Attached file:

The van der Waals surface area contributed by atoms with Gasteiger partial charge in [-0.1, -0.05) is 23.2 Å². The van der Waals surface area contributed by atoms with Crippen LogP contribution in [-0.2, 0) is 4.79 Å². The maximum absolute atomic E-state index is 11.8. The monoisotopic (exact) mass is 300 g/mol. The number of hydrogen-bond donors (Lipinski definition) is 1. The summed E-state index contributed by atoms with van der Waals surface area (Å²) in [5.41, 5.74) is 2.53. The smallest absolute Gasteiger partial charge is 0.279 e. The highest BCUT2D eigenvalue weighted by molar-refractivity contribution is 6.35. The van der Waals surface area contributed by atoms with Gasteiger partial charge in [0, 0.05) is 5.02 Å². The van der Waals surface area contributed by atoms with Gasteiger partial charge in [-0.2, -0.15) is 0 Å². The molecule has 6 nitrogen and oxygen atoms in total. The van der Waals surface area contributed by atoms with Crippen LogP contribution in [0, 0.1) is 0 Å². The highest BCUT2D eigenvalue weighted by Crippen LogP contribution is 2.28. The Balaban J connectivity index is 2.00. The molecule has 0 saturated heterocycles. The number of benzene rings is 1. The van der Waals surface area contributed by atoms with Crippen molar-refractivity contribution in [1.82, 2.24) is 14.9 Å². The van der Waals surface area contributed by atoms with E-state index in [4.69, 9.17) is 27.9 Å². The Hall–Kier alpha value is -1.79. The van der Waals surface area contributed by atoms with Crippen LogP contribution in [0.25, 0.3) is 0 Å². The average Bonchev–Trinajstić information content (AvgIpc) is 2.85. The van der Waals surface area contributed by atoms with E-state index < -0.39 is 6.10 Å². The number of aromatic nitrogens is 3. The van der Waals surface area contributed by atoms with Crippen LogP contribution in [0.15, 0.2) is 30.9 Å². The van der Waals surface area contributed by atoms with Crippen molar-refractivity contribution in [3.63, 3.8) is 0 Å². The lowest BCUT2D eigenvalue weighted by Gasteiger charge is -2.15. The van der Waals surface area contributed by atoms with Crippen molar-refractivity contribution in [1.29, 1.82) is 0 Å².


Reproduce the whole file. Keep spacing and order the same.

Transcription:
The van der Waals surface area contributed by atoms with Gasteiger partial charge in [-0.1, -0.05) is 23.2 Å². The van der Waals surface area contributed by atoms with Crippen LogP contribution in [-0.2, 0) is 4.79 Å². The maximum absolute atomic E-state index is 11.8. The monoisotopic (exact) mass is 300 g/mol. The number of hydrogen-bond donors (Lipinski definition) is 1. The summed E-state index contributed by atoms with van der Waals surface area (Å²) in [5.41, 5.74) is 2.53. The smallest absolute Gasteiger partial charge is 0.279 e. The highest BCUT2D eigenvalue weighted by molar-refractivity contribution is 6.35. The van der Waals surface area contributed by atoms with Gasteiger partial charge in [0, 0.05) is 5.02 Å². The van der Waals surface area contributed by atoms with Gasteiger partial charge in [-0.2, -0.15) is 0 Å². The molecule has 6 nitrogen and oxygen atoms in total. The van der Waals surface area contributed by atoms with Crippen LogP contribution in [0, 0.1) is 0 Å². The highest BCUT2D eigenvalue weighted by Crippen LogP contribution is 2.28. The Balaban J connectivity index is 2.00. The molecule has 0 saturated heterocycles. The number of benzene rings is 1. The van der Waals surface area contributed by atoms with Crippen molar-refractivity contribution in [1.82, 2.24) is 14.9 Å². The van der Waals surface area contributed by atoms with E-state index in [4.69, 9.17) is 27.9 Å². The Hall–Kier alpha value is -1.79. The van der Waals surface area contributed by atoms with Crippen LogP contribution in [0.25, 0.3) is 0 Å². The average Bonchev–Trinajstić information content (AvgIpc) is 2.85. The van der Waals surface area contributed by atoms with E-state index < -0.39 is 6.10 Å². The number of aromatic nitrogens is 3. The van der Waals surface area contributed by atoms with Crippen LogP contribution in [0.15, 0.2) is 30.9 Å². The van der Waals surface area contributed by atoms with Crippen molar-refractivity contribution in [3.63, 3.8) is 0 Å². The lowest BCUT2D eigenvalue weighted by Gasteiger charge is -2.15. The van der Waals surface area contributed by atoms with Crippen molar-refractivity contribution in [1.29, 1.82) is 0 Å².